Publication: Terrorism Focus Volume: 3 Issue: 25


On June 23, Saudi security forces killed six al-Qaeda militants and arrested a seventh. The gun battle occurred after security forces followed the seven militants to a house in the al-Nakhil district of Riyadh (al-Jazeera, June 23). One member of the security services was killed and more were wounded. The al-Qaeda militants were, according to authorities, “preparing a terrorist operation” (al-Jazeera, June 23). The shootout lasted 30 minutes and a police helicopter assisted in the operation (al-Jazeera, June 23). After the incident, security forces rounded up more than 40 other suspected Islamist militants, including an Iraqi, an Ethiopian and two Somalis (al-Jazeera, June 25). While Saudi Arabia has had success in eliminating al-Qaeda and other Islamist fighters in the country, this latest incident demonstrates the precariousness of the security situation since armed elements are still attempting to strike devastating blows against the Saudi kingdom. After the failed al-Qaeda attack on the Abqaiq oil facility on February 24, there is concern that al-Qaeda may attempt to launch another, yet more successful, attack against Saudi oil facilities. Since May 2003, security officials say that 130 militants have been killed in attacks and clashes with police; during this same time period, 150 foreigners and Saudis, including security forces, have been killed (Gulf News, June 23).


Al-Qaeda second-in-command Ayman al-Zawahiri, in a videotape released June 22, called on Afghans to rise up against U.S.-led forces in the country. The message was aimed at Afghan society and directed at “the young men of Islam, in the universities and schools of Kabul, to carry out there duties in defense of their religion, honor, land and country” (The Indian Express, June 23). The tape, which was apparently recorded after the May 29 car accident in Kabul that led to intense riots in the capital, was an attempt to capitalize on the public frustration directed at the United States as a result of that accident. The tape carried no English subtitles, and instead had translations in Pashtun and Farsi—the two languages that are commonly spoken in Afghanistan (The Indian Express, June 23). Recognizing the potential threat al-Zawahiri’s statements may have on the Afghan population, President Hamid Karzai quickly responded by calling al-Zawahiri “the enemy of the Afghan people” (Daily Times, June 23). He accused al-Zawahiri of being responsible for killing “thousands” of Afghans for years, saying that “we in Afghanistan want him arrested and put before justice” (al-Jazeera, June 22). Karzai’s comments and attempts to counter al-Zawahiri’s statements come as his government is facing increasing pressure as a result of Afghanistan’s emboldened Taliban insurgency.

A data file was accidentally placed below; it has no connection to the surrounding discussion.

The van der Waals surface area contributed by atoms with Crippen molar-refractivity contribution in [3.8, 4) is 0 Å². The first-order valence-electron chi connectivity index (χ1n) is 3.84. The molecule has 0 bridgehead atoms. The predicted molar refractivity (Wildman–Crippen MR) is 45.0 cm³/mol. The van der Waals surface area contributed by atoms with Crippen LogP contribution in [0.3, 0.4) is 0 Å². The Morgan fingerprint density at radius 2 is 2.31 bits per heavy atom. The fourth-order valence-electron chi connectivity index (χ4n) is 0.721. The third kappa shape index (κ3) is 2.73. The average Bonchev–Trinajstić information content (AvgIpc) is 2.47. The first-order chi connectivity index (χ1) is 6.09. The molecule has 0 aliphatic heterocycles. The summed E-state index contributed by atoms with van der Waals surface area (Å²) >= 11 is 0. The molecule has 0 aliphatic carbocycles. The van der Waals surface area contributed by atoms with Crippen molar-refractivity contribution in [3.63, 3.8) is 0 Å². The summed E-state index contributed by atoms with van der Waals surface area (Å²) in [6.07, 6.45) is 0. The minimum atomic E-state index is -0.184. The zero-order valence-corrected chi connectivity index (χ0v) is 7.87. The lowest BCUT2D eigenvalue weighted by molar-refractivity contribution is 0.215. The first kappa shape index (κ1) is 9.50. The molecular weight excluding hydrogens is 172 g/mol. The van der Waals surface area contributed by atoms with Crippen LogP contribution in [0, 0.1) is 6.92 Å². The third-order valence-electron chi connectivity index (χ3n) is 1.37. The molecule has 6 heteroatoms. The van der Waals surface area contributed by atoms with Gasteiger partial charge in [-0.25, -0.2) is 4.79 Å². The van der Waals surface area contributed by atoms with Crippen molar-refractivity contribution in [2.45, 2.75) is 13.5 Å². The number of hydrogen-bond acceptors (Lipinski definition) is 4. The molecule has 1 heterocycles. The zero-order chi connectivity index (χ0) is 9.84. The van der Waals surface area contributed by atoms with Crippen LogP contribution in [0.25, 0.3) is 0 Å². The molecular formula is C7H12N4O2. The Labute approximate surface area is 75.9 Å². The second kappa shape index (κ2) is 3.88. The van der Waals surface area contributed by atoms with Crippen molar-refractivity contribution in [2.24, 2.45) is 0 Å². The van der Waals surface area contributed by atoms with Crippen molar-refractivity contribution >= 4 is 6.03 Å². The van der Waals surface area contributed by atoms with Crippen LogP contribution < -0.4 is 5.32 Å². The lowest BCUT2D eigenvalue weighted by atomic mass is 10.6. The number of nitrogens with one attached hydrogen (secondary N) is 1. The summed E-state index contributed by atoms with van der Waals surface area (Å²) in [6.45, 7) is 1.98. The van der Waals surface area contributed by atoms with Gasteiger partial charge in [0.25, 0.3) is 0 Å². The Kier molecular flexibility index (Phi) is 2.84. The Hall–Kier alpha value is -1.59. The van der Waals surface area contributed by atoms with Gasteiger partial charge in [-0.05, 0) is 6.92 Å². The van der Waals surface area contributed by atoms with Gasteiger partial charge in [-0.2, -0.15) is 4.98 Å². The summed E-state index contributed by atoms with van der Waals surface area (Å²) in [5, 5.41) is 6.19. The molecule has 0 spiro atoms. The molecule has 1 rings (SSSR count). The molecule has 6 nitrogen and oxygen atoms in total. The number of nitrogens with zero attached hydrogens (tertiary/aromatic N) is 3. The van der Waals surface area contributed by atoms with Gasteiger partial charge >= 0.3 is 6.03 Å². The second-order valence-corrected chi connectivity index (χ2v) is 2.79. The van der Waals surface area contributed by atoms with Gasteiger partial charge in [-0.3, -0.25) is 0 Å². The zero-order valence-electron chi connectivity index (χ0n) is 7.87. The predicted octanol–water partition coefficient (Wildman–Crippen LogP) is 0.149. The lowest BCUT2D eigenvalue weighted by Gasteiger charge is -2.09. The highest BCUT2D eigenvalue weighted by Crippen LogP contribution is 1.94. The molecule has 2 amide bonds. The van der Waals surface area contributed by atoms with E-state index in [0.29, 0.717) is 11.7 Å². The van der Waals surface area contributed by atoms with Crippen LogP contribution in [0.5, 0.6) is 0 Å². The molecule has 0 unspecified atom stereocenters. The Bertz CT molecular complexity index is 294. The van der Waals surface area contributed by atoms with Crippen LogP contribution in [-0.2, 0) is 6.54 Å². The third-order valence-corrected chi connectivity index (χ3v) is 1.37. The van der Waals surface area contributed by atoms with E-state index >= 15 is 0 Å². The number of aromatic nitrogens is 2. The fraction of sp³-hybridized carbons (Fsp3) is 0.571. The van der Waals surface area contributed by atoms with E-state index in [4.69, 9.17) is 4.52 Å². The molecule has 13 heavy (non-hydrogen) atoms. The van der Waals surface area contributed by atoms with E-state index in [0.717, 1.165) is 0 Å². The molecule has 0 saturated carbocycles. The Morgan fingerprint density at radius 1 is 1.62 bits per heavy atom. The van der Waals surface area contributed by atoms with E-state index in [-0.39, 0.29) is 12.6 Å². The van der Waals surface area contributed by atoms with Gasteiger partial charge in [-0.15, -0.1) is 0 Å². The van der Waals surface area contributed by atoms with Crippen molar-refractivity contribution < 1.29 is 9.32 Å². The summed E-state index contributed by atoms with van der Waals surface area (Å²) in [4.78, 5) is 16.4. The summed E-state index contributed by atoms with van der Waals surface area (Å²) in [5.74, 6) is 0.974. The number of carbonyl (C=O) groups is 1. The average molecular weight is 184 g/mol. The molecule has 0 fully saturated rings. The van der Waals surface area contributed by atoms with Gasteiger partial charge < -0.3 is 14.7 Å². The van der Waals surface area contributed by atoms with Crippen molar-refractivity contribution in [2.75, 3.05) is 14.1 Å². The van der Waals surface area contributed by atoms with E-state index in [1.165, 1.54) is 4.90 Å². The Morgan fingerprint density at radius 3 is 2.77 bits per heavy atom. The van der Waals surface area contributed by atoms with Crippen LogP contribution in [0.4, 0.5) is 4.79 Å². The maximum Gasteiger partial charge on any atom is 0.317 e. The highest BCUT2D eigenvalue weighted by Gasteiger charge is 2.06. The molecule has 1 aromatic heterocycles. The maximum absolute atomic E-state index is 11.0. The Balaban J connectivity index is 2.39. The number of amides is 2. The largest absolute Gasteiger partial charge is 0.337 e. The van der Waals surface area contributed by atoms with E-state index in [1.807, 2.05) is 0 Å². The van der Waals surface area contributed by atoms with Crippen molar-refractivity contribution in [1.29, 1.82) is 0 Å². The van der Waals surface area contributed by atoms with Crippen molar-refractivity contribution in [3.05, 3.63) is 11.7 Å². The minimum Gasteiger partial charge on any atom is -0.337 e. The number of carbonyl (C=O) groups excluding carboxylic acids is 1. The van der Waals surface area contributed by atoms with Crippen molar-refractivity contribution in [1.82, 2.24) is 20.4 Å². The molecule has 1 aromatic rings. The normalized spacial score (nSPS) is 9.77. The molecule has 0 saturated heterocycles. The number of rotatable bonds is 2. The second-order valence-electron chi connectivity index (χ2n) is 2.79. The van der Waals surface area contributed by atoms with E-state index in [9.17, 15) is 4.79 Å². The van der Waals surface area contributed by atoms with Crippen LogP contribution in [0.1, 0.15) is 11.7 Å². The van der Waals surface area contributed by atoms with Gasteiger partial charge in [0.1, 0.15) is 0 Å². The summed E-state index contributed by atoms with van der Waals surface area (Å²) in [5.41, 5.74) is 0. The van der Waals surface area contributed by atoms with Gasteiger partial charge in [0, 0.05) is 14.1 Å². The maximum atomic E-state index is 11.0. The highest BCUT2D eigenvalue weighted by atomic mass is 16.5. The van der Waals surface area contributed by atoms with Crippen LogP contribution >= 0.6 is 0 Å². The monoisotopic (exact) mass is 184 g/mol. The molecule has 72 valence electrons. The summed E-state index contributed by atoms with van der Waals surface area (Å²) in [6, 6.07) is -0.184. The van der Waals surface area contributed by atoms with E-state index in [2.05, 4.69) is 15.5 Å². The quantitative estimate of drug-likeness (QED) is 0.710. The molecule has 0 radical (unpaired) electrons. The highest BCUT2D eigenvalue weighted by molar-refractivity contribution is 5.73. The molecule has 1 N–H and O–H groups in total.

Since the death of Abu Musab al-Zarqawi on June 7, the U.S. military has had a string of successful operations against al-Qaeda operatives in Iraq. On June 16, Mansur al-Mashhadani, also known as Sheikh Mansur, was killed in an airstrike after his vehicle was identified by U.S. forces in the Yusufiya area south of Baghdad. According to authorities, Sheikh Mansur was al-Qaeda’s top religious leader in Iraq, and one of the top five al-Qaeda leaders in the country. According to U.S. military spokesman Major General William Caldwell, Sheikh Mansur “was a right-hand man to Zarqawi” (Reuters, June 20). Then, on June 23, the U.S. military announced the arrest of a senior al-Qaeda suspect who the military identified as being “involved in facilitating foreign terrorists throughout central Iraq and is suspected of having ties to previous attacks on coalition and Iraqi forces.” His name has not been released. It is not clear whether these latest successes are a result of intelligence confiscated from al-Zarqawi’s safe-house. U.S. and Iraqi security forces have claimed that confiscated materials in al-Zarqawi’s safe-house contain significant information on current al-Qaeda operations.